Magic realism flash fiction.

Ambrose Hall
Oct 14, 2017 · 4 min read
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Charlie could hear his older sister, Nadine, screaming at his mum as he shut the door of the back porch. Across the patio, fragments of the jars Nadine had smashed earlier were scattered — the jars he had prepared for his collections of pond-life and insects. He knew she wanted him to join her fight, to speak up, to act out. She mistook his silence for arrogance, but it was only that he didn’t want to spew his desire out as anger between the four walls of their council semi. He wanted to be out in the world, amongst the things he loved. The long summer stretched before him. His exams were done. He had no obligations or deadlines hanging over his head.

He should have felt angry about the jars, but he wondered, as he collected the fragments from across the patio, if he was too old for another summer of gathering specimens, only to watch them wilt and shrivel in the heat.

A flash of blue caught his eye. He straightened up and watched a butterfly flit across the low wall of the patio and land on the barbeque. Its wings were vibrant blue, almost purple, edged with white. He set the glass aside and approached the creature. It was a Common Blue, Polyommatus Icarus — not rare, and yet the colour always took his breath away. When he drew close, close enough to touch the barbeque and feel the sun-warmed metal under his hand, it didn’t move. He knelt down, eyes level with the creature, and it crawled towards him, antennae searching from side to side. Then, in a flash, it launched up over his head and danced around the patio, as if it were putting on a show for him. He laughed.

The butterfly flew into the garden and across the grass. Charlie ran after it as it skipped along the hollyhocks he’d planted, and over the chain-link fence at the bottom of the garden. Charlie squeezed through a gap, and out into the grassy field beyond. He spotted the butterfly, alighted on a clover flower a few metres away. Once more, it spun up into the air and spiralled across the field.

The sun beat down on his head and neck as he squinted to make out the butterfly against the bright blue sky. It headed for a copse of trees. He ran as fast as he could, hurtling down the low hill, arms out to meet the air. The butterfly disappeared amongst the leaves. He slowed as the cool of the shade hit him, and his heart jumped when he saw a girl lying on her back, reading.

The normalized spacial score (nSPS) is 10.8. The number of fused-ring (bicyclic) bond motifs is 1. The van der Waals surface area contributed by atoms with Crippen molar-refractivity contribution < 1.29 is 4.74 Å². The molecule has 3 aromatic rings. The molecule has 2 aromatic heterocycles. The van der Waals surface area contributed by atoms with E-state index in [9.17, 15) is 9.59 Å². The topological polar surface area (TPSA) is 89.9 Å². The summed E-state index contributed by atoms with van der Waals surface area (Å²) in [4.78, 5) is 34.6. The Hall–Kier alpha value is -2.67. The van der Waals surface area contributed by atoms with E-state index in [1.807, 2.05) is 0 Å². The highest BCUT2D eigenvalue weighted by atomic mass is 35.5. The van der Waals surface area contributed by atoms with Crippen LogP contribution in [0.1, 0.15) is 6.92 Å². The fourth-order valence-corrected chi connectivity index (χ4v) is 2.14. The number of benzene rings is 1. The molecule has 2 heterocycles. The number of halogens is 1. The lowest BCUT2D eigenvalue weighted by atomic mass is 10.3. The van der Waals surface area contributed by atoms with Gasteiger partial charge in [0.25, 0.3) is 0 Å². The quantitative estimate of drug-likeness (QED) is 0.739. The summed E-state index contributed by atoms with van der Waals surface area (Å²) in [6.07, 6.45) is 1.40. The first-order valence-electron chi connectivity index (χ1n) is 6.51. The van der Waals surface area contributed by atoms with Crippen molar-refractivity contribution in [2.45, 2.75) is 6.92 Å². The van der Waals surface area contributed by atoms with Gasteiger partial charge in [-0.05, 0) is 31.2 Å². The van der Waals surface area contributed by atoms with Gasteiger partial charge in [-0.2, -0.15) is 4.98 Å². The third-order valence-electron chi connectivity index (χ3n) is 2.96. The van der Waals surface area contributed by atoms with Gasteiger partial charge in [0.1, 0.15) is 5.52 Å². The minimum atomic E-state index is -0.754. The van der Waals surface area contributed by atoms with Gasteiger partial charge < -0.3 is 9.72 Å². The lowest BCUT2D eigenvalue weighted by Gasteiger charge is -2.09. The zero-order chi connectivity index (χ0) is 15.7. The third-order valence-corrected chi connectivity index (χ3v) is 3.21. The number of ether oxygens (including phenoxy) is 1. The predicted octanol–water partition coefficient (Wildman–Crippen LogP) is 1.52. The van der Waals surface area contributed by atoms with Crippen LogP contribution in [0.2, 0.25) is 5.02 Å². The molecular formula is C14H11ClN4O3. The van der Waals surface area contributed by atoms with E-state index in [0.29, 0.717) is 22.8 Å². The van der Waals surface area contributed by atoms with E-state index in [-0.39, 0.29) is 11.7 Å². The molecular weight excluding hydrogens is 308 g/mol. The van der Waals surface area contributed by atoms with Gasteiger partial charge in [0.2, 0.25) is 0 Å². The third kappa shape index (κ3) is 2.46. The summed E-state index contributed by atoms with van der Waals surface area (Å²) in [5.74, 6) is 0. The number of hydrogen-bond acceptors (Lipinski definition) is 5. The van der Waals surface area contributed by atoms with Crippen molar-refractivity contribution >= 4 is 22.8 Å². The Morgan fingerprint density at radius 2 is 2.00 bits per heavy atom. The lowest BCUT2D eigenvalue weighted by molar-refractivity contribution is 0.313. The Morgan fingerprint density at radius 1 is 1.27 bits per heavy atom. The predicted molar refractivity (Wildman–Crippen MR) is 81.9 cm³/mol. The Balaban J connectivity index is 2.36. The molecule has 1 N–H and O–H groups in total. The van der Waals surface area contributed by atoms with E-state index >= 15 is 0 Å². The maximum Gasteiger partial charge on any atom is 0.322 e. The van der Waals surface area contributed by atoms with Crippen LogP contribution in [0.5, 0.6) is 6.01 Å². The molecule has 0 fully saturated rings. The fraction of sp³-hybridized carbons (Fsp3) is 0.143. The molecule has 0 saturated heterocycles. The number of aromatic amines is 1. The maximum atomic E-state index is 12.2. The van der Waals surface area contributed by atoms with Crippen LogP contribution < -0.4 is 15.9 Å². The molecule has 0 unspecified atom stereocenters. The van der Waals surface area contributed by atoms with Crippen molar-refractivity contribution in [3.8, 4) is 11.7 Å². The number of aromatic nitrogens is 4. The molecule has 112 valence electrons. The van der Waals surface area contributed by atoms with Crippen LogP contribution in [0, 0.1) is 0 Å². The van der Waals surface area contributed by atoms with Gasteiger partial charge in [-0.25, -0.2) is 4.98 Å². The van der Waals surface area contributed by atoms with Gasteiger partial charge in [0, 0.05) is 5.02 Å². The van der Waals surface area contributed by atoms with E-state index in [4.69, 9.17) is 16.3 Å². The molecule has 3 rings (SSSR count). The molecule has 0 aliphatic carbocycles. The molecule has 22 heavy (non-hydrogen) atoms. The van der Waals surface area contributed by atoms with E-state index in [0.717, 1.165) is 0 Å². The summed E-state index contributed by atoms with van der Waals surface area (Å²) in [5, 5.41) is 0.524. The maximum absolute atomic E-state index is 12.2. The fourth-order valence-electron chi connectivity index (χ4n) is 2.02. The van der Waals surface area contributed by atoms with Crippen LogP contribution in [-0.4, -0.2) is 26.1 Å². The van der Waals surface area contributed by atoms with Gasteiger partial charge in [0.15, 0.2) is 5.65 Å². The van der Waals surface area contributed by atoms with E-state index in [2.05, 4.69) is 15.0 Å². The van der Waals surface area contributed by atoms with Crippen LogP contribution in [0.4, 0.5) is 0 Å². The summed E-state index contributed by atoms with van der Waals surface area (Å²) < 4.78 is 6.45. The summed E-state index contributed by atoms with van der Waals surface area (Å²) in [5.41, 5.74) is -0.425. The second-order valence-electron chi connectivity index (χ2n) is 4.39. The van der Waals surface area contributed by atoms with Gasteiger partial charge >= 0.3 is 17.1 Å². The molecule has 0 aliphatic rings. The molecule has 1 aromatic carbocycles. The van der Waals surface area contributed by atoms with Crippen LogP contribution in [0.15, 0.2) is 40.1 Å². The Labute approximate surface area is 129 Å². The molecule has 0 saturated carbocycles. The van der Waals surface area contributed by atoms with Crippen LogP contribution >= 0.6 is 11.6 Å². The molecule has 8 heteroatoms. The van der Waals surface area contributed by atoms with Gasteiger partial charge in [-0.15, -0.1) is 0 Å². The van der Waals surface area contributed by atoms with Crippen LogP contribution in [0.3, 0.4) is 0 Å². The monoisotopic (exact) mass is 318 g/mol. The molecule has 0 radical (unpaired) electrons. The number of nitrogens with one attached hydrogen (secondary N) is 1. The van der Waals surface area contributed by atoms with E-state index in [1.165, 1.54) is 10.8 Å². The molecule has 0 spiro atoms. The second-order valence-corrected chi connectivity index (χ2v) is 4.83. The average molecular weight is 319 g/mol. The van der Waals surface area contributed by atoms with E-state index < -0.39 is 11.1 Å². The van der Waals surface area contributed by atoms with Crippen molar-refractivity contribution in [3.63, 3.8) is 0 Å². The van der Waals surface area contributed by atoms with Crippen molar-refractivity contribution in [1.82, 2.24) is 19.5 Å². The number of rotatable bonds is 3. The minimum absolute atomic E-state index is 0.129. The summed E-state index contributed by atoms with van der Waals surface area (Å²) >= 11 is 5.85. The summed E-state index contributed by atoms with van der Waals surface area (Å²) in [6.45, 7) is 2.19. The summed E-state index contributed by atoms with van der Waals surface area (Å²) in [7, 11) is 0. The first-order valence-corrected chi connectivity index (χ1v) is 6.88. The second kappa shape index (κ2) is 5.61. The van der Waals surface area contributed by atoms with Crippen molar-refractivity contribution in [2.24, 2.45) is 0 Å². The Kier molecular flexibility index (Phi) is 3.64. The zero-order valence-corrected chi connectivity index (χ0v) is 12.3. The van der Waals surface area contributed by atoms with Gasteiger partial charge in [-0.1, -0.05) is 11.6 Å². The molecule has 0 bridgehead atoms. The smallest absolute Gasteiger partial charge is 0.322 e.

The first things he noticed were her long, tanned legs. She wore short shorts, blue jersey cotton with white piping round the edge. Her feet were bare, but next to them were a pair of leather sandals with chunky straps. The butterfly landed on her knee, and she looked up from her book and saw him. She smiled a huge, toothy grin that filled half her face. Her eyes were vibrant blue, almost purple.

“You all right?” she asked.

He stood there, feeling unsteady from the top of his newly-acquired height.

“My butterfly found you,” he blurted out, his voice too high and wavering.

“No.” She grinned. “My butterfly found you.”

She put down her book and pulled herself up. The butterfly flew to her shoulder.

She was wearing a stripy t-shirt that hugged her small breasts. Her dark blonde hair fell all the way to her waist. She was nearly as tall as him, but moved like she felt at ease with her body, even though he guessed they were a similar age. He felt like a clumsy pile of limbs.

“What’s your name?” she asked.


“Jackie. You live near here?”

He nodded, staring at her tanned feet on the grass.

“You want to kiss me, Charlie?”

He studied her face for some trick, but she met him with the same open smile. He did want to kiss her, but he didn’t know how to start.

She put her arms around his waist. Her body pressed against him, and the salty smell of her sun-drenched skin filled his senses. Her lips touched his, ever so gently, and her tongue felt for his. He opened his mouth to let her in, and their teeth bumped. He pulled back.

“Slow down,” she whispered, as she kissed him again and he let her, feeling her tongue push against his. A shiver ran through him.

She pulled him over to where she’d lain, and they knelt down. Her fingers pushed through his hair as she kissed him again. She tasted like Parma Violets. He closed his eyes and let the sensations wash over him — the searching pressure of her tongue, the warmth of her bare knees against his legs.

And then, in a moment, there was nothing.

He opened his eyes. She was gone. He felt a tickle on his arm. The butterfly crawled towards his hand. He followed it with his eyes as it lifted off and fluttered across the pool of shade. There was nothing left to show that she’d been there. His heart pounded, fear chasing loss. He crawled over to the butterfly as it landed on the ground, but it flitted away through the leaves of the trees.

Following it out of the tree’s shade, the afternoon sun warmed him through and chased away his worries. The Blue landed on a nearby clover flower.

The fields rolled out, and further the river and the old flower meadow where the grass grew up past his knees. Everything offered its promise to him. He smiled as he made his way home for tea. He was done with jars.

Thanks to DiAmaya Dawn

Ambrose Hall

Written by

UK writer of weird and queer and gothic fiction.

Lit Up

Lit Up

Welcome to Lit Up -The Land of Little Tales. Here you can read and submit short stories, flash fiction, poetry - in brief, your own legend. We're starting little. But that's how all big stories begin.

Ambrose Hall

Written by

UK writer of weird and queer and gothic fiction.

Lit Up

Lit Up

Welcome to Lit Up -The Land of Little Tales. Here you can read and submit short stories, flash fiction, poetry - in brief, your own legend. We're starting little. But that's how all big stories begin.

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